Uganda MPs boycott sittings to protest torture, detention

Saturday February 12 2022
Uganda opposition leader Robert Kyagulanyi

Supporters of Uganda opposition leader Robert Kyagulanyi, (Bobi Wine) clash with Uganda Military Police on February 17, 2021. PHOTO | AFP


Opposition members of Uganda’s parliament are boycotting sittings to pressure the government to address rising cases of arbitrary arrests, brutality and extra-judicial torture by security agencies.

The MPs stormed out of a plenary session this week to show solidarity with their supporters, some of whom have spent more than a year in detention without trial.

Mathias Mpuuga, the parliamentary leader of opposition, on Tuesday said the MPs had initiated a process to censure Security Minister Maj-Gen Jim Muhwezi over his failure to rein in security operatives implicated in kidnappings and torture.

“We believe the Minister of Security has abdicated his responsibility. He has been receiving complaints from the public over torture. We find him unfit to continue occupying that sensitive office,” Mr Mpuuga said.

He alleged that some families have had to pay ransom to security agencies to have their kin released.

Public debate on torture peaked overthe past weeks following the arrest and torture of award-winning author Kakwenza Rukirabasaija, who was picked from his home by military officials after a tweeting spree about President Yoweri Museveni and his son, Lt-Gen Muhoozi Kainerugaba. Mr Rukirabasaija was later charged with offensive communication.


After nearly a month in detention and at least two rejected court orders for his release, a court released the author on bail on condition that he would not discuss his case in the media or share his experience while in detention.

But the writer has shared pictures showing injuries on his back, thighs and hands, which he said were sustained from beatings while in detention. He said soldiers used pliers to pluck flesh from his body and made him dance an entire night as they beat him.

Last week, the opposition National Unity Platform paraded before the media its Kasese district co-ordinator Samuel Maseruka who had been earlier arrested by the military.

Mr Maseruka, who couldn’t walk without support, said he was tortured before he was released without charge. He has since filed a case against the government.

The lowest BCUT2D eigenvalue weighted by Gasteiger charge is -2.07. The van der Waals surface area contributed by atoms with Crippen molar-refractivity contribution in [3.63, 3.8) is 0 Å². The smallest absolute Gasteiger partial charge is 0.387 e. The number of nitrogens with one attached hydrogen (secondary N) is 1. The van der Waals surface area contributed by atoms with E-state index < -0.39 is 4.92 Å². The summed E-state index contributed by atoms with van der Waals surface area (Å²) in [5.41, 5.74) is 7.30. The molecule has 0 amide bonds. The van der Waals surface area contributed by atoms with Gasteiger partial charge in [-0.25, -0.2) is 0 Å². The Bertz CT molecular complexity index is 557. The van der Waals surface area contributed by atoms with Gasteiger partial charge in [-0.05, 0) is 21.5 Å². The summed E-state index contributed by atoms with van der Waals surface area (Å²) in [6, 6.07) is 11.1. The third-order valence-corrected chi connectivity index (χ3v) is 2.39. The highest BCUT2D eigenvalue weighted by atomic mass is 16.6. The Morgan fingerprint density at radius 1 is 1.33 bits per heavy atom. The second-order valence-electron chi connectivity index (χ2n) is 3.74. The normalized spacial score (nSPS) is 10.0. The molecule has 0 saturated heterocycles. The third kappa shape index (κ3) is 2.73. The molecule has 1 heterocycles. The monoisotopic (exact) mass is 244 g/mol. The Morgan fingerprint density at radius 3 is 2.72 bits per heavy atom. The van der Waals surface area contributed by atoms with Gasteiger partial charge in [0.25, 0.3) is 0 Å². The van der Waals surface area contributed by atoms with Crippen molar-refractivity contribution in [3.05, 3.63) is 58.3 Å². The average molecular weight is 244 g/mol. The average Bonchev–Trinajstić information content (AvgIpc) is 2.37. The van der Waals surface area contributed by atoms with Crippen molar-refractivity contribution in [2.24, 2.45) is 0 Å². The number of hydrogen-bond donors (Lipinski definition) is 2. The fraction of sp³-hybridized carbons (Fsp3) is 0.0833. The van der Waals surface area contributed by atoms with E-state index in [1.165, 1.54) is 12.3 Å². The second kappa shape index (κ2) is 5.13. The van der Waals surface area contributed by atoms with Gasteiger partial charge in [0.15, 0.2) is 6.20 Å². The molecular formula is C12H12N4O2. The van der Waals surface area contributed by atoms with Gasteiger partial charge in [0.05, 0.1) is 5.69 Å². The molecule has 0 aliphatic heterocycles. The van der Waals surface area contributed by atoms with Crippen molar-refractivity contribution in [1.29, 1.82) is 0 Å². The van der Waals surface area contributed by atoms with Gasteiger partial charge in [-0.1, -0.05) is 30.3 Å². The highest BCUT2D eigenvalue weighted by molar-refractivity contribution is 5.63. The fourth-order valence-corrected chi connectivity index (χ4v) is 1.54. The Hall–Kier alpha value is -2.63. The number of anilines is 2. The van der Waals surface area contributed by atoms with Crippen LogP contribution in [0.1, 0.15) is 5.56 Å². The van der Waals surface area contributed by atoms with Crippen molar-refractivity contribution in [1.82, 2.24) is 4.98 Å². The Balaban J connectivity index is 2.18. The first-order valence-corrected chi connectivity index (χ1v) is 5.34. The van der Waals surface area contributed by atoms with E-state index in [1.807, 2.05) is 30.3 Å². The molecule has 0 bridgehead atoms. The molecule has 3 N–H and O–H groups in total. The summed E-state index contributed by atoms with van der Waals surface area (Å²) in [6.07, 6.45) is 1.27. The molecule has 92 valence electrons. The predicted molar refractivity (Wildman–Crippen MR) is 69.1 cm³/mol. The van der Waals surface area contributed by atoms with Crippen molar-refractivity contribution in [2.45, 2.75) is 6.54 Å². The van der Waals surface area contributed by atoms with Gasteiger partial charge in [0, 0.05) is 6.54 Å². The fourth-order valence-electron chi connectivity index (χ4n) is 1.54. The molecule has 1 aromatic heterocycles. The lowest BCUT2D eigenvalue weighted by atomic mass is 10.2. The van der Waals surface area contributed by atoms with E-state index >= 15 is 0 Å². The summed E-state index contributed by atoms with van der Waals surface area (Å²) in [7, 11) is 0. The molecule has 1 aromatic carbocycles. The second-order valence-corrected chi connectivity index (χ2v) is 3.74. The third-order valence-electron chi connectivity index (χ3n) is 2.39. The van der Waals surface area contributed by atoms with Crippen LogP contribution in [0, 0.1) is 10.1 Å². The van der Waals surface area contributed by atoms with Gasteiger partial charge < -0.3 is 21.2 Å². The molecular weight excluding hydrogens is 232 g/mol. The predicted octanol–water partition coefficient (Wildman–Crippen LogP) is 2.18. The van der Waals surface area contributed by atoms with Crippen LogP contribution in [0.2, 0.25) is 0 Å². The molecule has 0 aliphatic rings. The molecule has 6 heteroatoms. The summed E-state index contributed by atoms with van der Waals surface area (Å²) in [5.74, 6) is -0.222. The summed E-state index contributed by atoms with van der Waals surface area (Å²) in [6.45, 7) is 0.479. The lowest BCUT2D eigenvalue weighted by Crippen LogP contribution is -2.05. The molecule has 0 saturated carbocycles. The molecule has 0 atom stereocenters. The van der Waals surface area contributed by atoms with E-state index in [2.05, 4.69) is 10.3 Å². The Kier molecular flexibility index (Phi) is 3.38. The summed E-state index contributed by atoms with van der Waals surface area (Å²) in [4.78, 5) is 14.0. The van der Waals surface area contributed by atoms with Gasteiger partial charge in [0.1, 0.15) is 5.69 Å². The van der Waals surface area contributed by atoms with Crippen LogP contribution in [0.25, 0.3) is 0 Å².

The African Centre for Treatment and Rehabilitation of Torture Victims said it records about 1,000 cases of torture annually.

On Tuesday, the Acting minister of Constitutional Affairs Muruuli Mukasa told parliament that torture of suspects, criminals or government opponents was not official government policy. The same message is now being harped by government officials, including President Yoweri Museveni.

Esther Wasswa, the head of programmes at the African Centre for Treatment and Rehabilitation of Torture Victims said that her organisation records about 1,000 cases of torture annually, with many having no means or platform to speak out.

“Let us effectively document these cases. It might not be today or tomorrow but information is power. One day we shall hold the perpetrators to account,” she said.

Some of those released from detention tell horrifying tales of torture, and bear the marks on their bodies. Others are still missing.

Last August following reports of torture of opposition supporters, the president who had earlier defended security officers for beating up Bobi Wine “properly” surprised the country and the world in a televised address condemning his security forces and warned them against use of torture, calling ‘’ backward.’’

Social media in Uganda has in the past weeks been inundated by public condemnation of torture and pictures of victims under the hashtag #EndTorture trending on Twitter.

“Don’t beat people, even criminals. You are not allowed to beat anybody, not even children. There shouldn’t be any killing of Ugandans for any reason other than during fighting,” Museveni said.